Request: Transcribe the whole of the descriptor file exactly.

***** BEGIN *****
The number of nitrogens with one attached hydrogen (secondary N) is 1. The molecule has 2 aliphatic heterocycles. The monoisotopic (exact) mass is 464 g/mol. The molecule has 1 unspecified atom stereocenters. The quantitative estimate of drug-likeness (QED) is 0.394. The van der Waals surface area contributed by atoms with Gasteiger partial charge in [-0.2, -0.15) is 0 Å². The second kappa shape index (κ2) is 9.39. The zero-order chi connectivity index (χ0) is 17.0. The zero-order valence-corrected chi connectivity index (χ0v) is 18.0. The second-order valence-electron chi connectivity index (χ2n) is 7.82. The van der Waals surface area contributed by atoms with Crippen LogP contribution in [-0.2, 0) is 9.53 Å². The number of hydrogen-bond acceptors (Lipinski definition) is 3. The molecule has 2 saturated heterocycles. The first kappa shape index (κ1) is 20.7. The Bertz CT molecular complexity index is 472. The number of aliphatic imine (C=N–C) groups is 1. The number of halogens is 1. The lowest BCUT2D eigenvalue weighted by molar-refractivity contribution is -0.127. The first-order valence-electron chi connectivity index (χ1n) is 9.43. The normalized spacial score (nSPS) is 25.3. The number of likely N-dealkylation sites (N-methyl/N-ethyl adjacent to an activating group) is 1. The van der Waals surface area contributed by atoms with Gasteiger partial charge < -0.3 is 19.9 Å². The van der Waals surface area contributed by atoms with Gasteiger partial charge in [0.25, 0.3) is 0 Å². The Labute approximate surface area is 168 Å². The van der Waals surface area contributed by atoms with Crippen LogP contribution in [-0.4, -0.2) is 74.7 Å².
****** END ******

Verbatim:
The number of nitrogens with one attached hydrogen (secondary N) is 1. The molecule has 2 aliphatic heterocycles. The monoisotopic (exact) mass is 464 g/mol. The molecule has 1 unspecified atom stereocenters. The quantitative estimate of drug-likeness (QED) is 0.394. The van der Waals surface area contributed by atoms with Gasteiger partial charge in [-0.2, -0.15) is 0 Å². The second kappa shape index (κ2) is 9.39. The zero-order chi connectivity index (χ0) is 17.0. The zero-order valence-corrected chi connectivity index (χ0v) is 18.0. The second-order valence-electron chi connectivity index (χ2n) is 7.82. The van der Waals surface area contributed by atoms with Crippen LogP contribution in [-0.2, 0) is 9.53 Å². The number of hydrogen-bond acceptors (Lipinski definition) is 3. The molecule has 2 saturated heterocycles. The first kappa shape index (κ1) is 20.7. The Bertz CT molecular complexity index is 472. The number of aliphatic imine (C=N–C) groups is 1. The number of halogens is 1. The lowest BCUT2D eigenvalue weighted by molar-refractivity contribution is -0.127. The first-order valence-electron chi connectivity index (χ1n) is 9.43. The normalized spacial score (nSPS) is 25.3. The number of likely N-dealkylation sites (N-methyl/N-ethyl adjacent to an activating group) is 1. The van der Waals surface area contributed by atoms with Gasteiger partial charge < -0.3 is 19.9 Å². The van der Waals surface area contributed by atoms with Gasteiger partial charge in [0.25, 0.3) is 0 Å². The Labute approximate surface area is 168 Å². The van der Waals surface area contributed by atoms with Crippen LogP contribution in [-0.4, -0.2) is 74.7 Å².